The lack of studies on the function of HDL-bound miRNAs was the main impediment for further research on the regulatory role of HDL-bound miRNAs; therefore, we predicted the function of HDL-miRNAs by performing bioinformatic analysis on these potential gene targets. We filtered the targets of dysregulated miRNAs by combined prediction with three databases: TargetScan, miRDB, and miRWalk. GO analyses of these screened mRNAs revealed that positive regulation of lipid metabolic processes, positive regulation of lipid biosynthetic processes, and positive regulation of Ras protein signal transduction were the main enriched terms. KEGG pathway analyses showed that these mRNAs were mainly associated with insulin resistance and the Ras signalling pathway. In the present study, dysregulated miR-17-5p and miR-148-3p were found to target potential genes, such as cAMP-response element binding protein (CREB1), lysophosphatidylglycerol acyltransferase 1 (LPGAT1) and peroxisome proliferator activated receptor gamma coactivator 1 alpha (PPARGC1A), which regulate lipid biosynthetic and metabolic processes. CREB regulates transcription coactivator 2 (CRTC2) and regulates mTOR-mediated lipid homeostasis in the liver [39]. LPGAT1, which is most highly expressed in the liver, plays a significant role in hepatic triacylglycerol synthesis and secretion [40]. PGC-1α (encoded by PPARGC1A) was reported to regulate adaptive metabolism [41]. HDL-bound miR-17-5p, HDL-bound miR-148-5p, HDL-bound miR-532-5p, HDL-bound miR-143-3p, HDL-bound miR-185-5p, and HDL-bound miR-326 have been found to affect insulin resistance, and insulin resistance may lead to glucose and lipid metabolism disorders [42]. HDL-bound miR-17-5p, HDL-bound miR-532-5p, HDL-bound miR-143-3p and HDL-bound miR-185-5p were involved in the Ras signalling pathway, and KRAS could alleviate high-fat diet-induced non-alcoholic fatty liver disease by inhibiting the synthesis and promoting beta-oxidation of fatty acids [43]. These results supported the hypothesis that positive regulation of lipid metabolic processes, positive regulation of lipid biosynthetic processes, positive regulation of Ras protein signal transduction, insulin resistance and the Ras signalling pathway are involved in the pathological process of dyslipidaemia. Knowledge of HDL-bound miRNA alterations induced by a high-fat diet will deepen our understanding of the pathogenesis of dyslipidaemia.

Limitations

Our study had some limitations. First, the sample size was small. In future studies, we will further increase the sample size to verify our results. Second, functional analyses are needed to validate the results obtained here and to better elucidate the role of these molecules in the pathogenesis of high-fat diet-induced dyslipidaemia.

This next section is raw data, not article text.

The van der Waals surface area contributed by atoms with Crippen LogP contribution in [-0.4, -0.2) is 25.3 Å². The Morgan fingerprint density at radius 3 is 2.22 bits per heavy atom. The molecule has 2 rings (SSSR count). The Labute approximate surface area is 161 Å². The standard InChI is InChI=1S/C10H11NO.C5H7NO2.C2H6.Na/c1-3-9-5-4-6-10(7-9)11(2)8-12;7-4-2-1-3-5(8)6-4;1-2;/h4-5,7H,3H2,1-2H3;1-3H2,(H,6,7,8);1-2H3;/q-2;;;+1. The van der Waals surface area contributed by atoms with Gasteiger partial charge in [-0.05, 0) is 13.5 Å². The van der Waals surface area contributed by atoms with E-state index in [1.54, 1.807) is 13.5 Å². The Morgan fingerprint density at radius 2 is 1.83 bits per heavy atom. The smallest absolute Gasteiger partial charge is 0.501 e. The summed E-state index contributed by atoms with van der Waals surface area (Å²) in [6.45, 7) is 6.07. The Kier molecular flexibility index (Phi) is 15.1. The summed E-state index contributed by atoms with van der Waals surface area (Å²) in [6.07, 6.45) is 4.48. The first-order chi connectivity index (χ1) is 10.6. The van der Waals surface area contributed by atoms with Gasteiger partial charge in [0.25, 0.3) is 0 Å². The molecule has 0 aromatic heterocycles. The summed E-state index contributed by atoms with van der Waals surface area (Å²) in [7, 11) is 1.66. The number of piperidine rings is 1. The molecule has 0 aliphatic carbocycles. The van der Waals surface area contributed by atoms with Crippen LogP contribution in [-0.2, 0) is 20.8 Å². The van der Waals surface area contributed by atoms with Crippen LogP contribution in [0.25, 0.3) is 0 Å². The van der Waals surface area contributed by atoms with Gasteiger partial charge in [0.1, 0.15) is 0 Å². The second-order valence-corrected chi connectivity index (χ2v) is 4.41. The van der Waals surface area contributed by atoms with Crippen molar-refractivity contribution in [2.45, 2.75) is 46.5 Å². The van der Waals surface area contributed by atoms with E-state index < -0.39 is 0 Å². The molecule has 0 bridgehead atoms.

Conclusions

Basically, our study showed that 20 HDL-bound miRNAs are significantly dysregulated in high-fat diet-induced dyslipidaemia. HDL-bound miR-148a-3p and HDL-bound miR-17-5p were upregulated, and HDL-bound miR-143 and HDL-bound miR-185 were downregulated in high-fat diet-induced dyslipidaemia. GO and KEGG analyses contributed to the analysis of the biological function of the candidate differentially expressed HDL-bound miRNAs. The results presented an analysis of a new set of HDL-bound miRNAs that are altered by a high-fat diet and offer some valuable clues for novel mechanistic insights into high-fat diet-induced dyslipidaemia. Further functional verification study using a larger sample size will be required.

Availability of data and materials

The datasets used in our study are available from the corresponding author on reasonable request.

Abbreviations

TC:

Total cholesterol

LDL-C:

Low-density lipoprotein cholesterol

TG:

Triglycerides

HDL-C:

High-density lipoprotein cholesterol

CVD:

Cardiovascular disease

MiRNA:

MicroRNA

HDL:

High-density lipoprotein

CYP7A1:

Cytochrome P450 7A1

PI3K:

Phosphatidylinositol 3-kinase

SREBP-1:

Sterol regulatory element-binding protein-1

SREBP-2:

Attenuating sterol regulatory element-binding protein-2

SR-B1:

Scavenger receptor type B1

PPARγ:

Peroxisome proliferator-activated receptor-gamma

LPL:

Lipoprotein lipase

Runx2:

Runt-related transcription factor 2

CREB1:

CAMP-response element binding protein1

LPGAT1:

Lysophosphatidylglycerol acyltransferase 1

CRTC2:

Coactivator 2

PPARGC1A:

Peroxisome proliferator activated receptor gamma coactivator 1 alpha

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Acknowledgements

Not applicable.

Funding

The current study was supported by the National Natural Science Foundation of China (Grant Nos. 81774022; 81974548; 81803860; 82074145); Young and Middle-aged Science and Technology Innovation Talent Support Project (Grant No. RC170248); Projects jointly built by central and local governments; Shenyang Science and Technology Bureau Project; Special Guide for Local Science and Technology Development Guided by the Central Government of Liaoning Province (Grant No. 2017105002); Xingliao Talent Program of Liaoning Province; the Youth Project Funds from Department of Education of Liaoning Province (No. L201716).

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LQJ contributed equally with GYS, and is the co-first author of this article. GYS, LQJ, NS, and GLY planned experiments; GYS, LQJ, and NS wrote the manuscript; GYS, DYM, and SC performed experiments; YW collected and analyzed data; LQJ and GLY performed manuscript supervision. All Authors read and approved the manuscript.

Corresponding authors

Correspondence to Lianqun Jia or Guanlin Yang.

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The research protocol was approved by the Ethics Committee of Beijing Rixin Technology Co., Ltd (RXKJ-IACUC-2018006).

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The authors declared no conflicts of interest.

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Supplementary Information

Additional file 1.

Table S1. The sequences of the primers.

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Sui, G., Jia, L., Song, N. et al. Aberrant expression of HDL-bound microRNA induced by a high-fat diet in a pig model: implications in the pathogenesis of dyslipidaemia. BMC Cardiovasc Disord 21, 280 (2021). https://doi.org/10.1186/s12872-021-02084-5

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Keywords

  • HDL
  • miRNA
  • Dyslipidaemia
  • High-fat diet